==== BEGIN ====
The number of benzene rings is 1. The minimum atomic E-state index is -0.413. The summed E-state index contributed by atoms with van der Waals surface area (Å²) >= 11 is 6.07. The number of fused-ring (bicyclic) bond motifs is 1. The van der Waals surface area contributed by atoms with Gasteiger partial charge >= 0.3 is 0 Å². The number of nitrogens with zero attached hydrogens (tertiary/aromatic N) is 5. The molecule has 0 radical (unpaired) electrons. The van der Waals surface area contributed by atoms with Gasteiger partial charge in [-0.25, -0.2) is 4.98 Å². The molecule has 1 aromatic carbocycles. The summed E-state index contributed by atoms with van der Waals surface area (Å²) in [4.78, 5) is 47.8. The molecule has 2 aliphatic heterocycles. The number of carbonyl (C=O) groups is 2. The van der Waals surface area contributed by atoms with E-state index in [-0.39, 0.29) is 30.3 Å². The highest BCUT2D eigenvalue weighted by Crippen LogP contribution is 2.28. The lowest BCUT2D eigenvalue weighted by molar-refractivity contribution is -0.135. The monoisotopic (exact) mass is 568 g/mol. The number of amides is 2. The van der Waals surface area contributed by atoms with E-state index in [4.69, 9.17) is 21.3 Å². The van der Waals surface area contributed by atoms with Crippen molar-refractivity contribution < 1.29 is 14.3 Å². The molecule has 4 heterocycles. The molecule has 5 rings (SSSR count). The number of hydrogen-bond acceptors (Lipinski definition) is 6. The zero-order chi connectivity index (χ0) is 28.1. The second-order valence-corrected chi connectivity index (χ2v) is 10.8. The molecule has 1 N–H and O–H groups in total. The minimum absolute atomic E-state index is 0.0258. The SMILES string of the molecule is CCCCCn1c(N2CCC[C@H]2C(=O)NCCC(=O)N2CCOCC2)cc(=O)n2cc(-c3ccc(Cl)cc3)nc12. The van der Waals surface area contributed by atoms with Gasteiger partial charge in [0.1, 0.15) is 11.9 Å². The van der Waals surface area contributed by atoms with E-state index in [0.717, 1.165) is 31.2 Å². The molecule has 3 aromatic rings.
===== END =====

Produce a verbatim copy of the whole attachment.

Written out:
The number of benzene rings is 1. The minimum atomic E-state index is -0.413. The summed E-state index contributed by atoms with van der Waals surface area (Å²) >= 11 is 6.07. The number of fused-ring (bicyclic) bond motifs is 1. The van der Waals surface area contributed by atoms with Gasteiger partial charge >= 0.3 is 0 Å². The number of nitrogens with zero attached hydrogens (tertiary/aromatic N) is 5. The molecule has 0 radical (unpaired) electrons. The van der Waals surface area contributed by atoms with Gasteiger partial charge in [-0.25, -0.2) is 4.98 Å². The molecule has 1 aromatic carbocycles. The summed E-state index contributed by atoms with van der Waals surface area (Å²) in [4.78, 5) is 47.8. The molecule has 2 aliphatic heterocycles. The number of carbonyl (C=O) groups is 2. The van der Waals surface area contributed by atoms with E-state index in [-0.39, 0.29) is 30.3 Å². The highest BCUT2D eigenvalue weighted by Crippen LogP contribution is 2.28. The lowest BCUT2D eigenvalue weighted by molar-refractivity contribution is -0.135. The monoisotopic (exact) mass is 568 g/mol. The number of amides is 2. The van der Waals surface area contributed by atoms with E-state index in [4.69, 9.17) is 21.3 Å². The van der Waals surface area contributed by atoms with Crippen molar-refractivity contribution < 1.29 is 14.3 Å². The molecule has 4 heterocycles. The molecule has 5 rings (SSSR count). The number of hydrogen-bond acceptors (Lipinski definition) is 6. The zero-order chi connectivity index (χ0) is 28.1. The second-order valence-corrected chi connectivity index (χ2v) is 10.8. The molecule has 1 N–H and O–H groups in total. The minimum absolute atomic E-state index is 0.0258. The SMILES string of the molecule is CCCCCn1c(N2CCC[C@H]2C(=O)NCCC(=O)N2CCOCC2)cc(=O)n2cc(-c3ccc(Cl)cc3)nc12. The van der Waals surface area contributed by atoms with Gasteiger partial charge in [0.1, 0.15) is 11.9 Å². The van der Waals surface area contributed by atoms with E-state index in [0.717, 1.165) is 31.2 Å². The molecule has 3 aromatic rings.